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Sunshine Laws Smackdown at the Second District Court of Appeals

Until the Court of Appeals issues their ruling, there isn’t much I can tell you that isn’t evident in the video.
There were about 20 people in attendance, including Montgomery County Clerk of Courts Mike Foley and his deputy, and Dayton School Board Member John McManus. Three Montgomery County Prosecutors were in the back- I’m not sure why, although they are the only people who can actually remove a sitting elected official from office for violations of the Sunshine laws. The elected officials who could be at risk are school board members; Mohamed Al-Hamandani, William Harris, Robert Walker and Dayton City Commissioner Jeffrey J Mims.

Of course, they could also be there to prepare to sue me to recover the tax dollars that the school board has wasted defending themselves on this. That only happens if I lose. I don’t plan on losing- because, I would be willing to bet my life on the fact I’m on the right side of this case.

There was also security. Highly irregular in a civil appeal.

The court may have also been filming, but I had to get permission to film. I would have used 3 cameras to do this, but they only allowed for one. Here is the video- it’s about 33 minutes long.

If you want to read the briefs- they are posted here: You’re invited! The Sunshine Laws Smackdown event. FREE! Tuesday Mar 5, 2019 [1]

Decision could be issued in days, weeks, or if you are like the city attorney’s dad- Judge Dan Gehres, they could sit on it for 9 months (like he did in my infamous “Mask case”).

btw- site update, the plugin we used to send notifications of subscriptions to this site became so unstable, we had to replace it. Your notifications will look different. And if you didn’t know you could subscribe to this blog via email, well, now you know- you can.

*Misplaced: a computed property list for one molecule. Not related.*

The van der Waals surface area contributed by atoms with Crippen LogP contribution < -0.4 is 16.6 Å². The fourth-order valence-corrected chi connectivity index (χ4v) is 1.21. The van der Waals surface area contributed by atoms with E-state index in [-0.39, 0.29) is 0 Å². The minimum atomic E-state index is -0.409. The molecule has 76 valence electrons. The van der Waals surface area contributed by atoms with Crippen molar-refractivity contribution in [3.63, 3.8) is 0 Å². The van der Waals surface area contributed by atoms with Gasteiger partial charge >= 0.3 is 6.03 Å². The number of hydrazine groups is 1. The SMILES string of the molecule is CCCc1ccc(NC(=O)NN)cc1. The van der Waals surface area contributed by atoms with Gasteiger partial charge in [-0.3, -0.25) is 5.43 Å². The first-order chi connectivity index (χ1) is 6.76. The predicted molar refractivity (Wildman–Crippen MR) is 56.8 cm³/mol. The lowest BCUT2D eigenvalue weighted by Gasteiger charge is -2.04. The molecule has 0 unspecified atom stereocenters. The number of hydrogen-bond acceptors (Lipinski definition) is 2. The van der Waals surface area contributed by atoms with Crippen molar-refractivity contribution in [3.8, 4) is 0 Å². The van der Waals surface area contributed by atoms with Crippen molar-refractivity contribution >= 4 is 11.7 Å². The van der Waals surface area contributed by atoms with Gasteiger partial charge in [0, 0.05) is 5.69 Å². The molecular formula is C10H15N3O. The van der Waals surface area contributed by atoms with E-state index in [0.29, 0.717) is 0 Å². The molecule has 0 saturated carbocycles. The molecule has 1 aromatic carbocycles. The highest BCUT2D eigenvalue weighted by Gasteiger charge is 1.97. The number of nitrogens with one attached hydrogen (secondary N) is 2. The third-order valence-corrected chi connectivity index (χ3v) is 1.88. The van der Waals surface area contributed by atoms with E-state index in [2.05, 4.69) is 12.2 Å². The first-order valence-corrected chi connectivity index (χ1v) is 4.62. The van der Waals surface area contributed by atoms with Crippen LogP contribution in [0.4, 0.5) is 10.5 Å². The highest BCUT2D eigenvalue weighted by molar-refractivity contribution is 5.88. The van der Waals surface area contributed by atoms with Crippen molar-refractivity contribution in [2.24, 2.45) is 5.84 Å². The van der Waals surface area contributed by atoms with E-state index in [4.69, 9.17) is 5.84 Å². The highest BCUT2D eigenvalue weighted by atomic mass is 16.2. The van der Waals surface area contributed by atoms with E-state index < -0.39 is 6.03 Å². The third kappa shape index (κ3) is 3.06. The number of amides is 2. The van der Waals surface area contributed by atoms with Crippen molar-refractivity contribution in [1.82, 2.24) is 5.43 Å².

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Bertel Mann

Your points were valid.

To answer the one judge’s question, apologies for not knowing their names, I would have opined that because school board members were on the committee, essentially, made it a public body and subject to the sunshine laws. If that isn’t the case, what would stop the principal from creating a committee of just school board members on an ‘information gathering’ only session and never gets reported out to the full board? Seems like that would be the easiest way to circumvent the sunshine laws, if so.

Dayton City being involved seems irrelevant or not argued well enough.

Good luck, procedures will almost certainly make this a loss for your case, which is unfortunate.

Mike Bock

I thought it interesting that the school board attorney devoted a good section of his time to disputing the lower trial court’s ruling that the “task force” was a public committee and subject to the sunshine laws. The school board attorney must fear that if the appeals court agrees with the trial court about this key point, then there is a good chance that the appeals’ court will determine that the sunshine law was violated. I thought you were most effective when you spoke with some emotion about the importance of sunshine to the validity and legitimacy of our democracy. These appellate judges, I felt, were indicating agreement. One judge (on the right) seemed to defend the trial court’s ruling that the task force meetings are subject to the sunshine laws. I think this court would like to go on record as supporting the sunshine laws and I believe there is a decent chance — 55% — that two out of three of these judges will rule in your favor.

Bob Ward

Seems like they gave you the playbook to really challenge them if this gets sent back down, which I think it should be. Seems to me that a task force with publicly elected officials on it would make it a public body.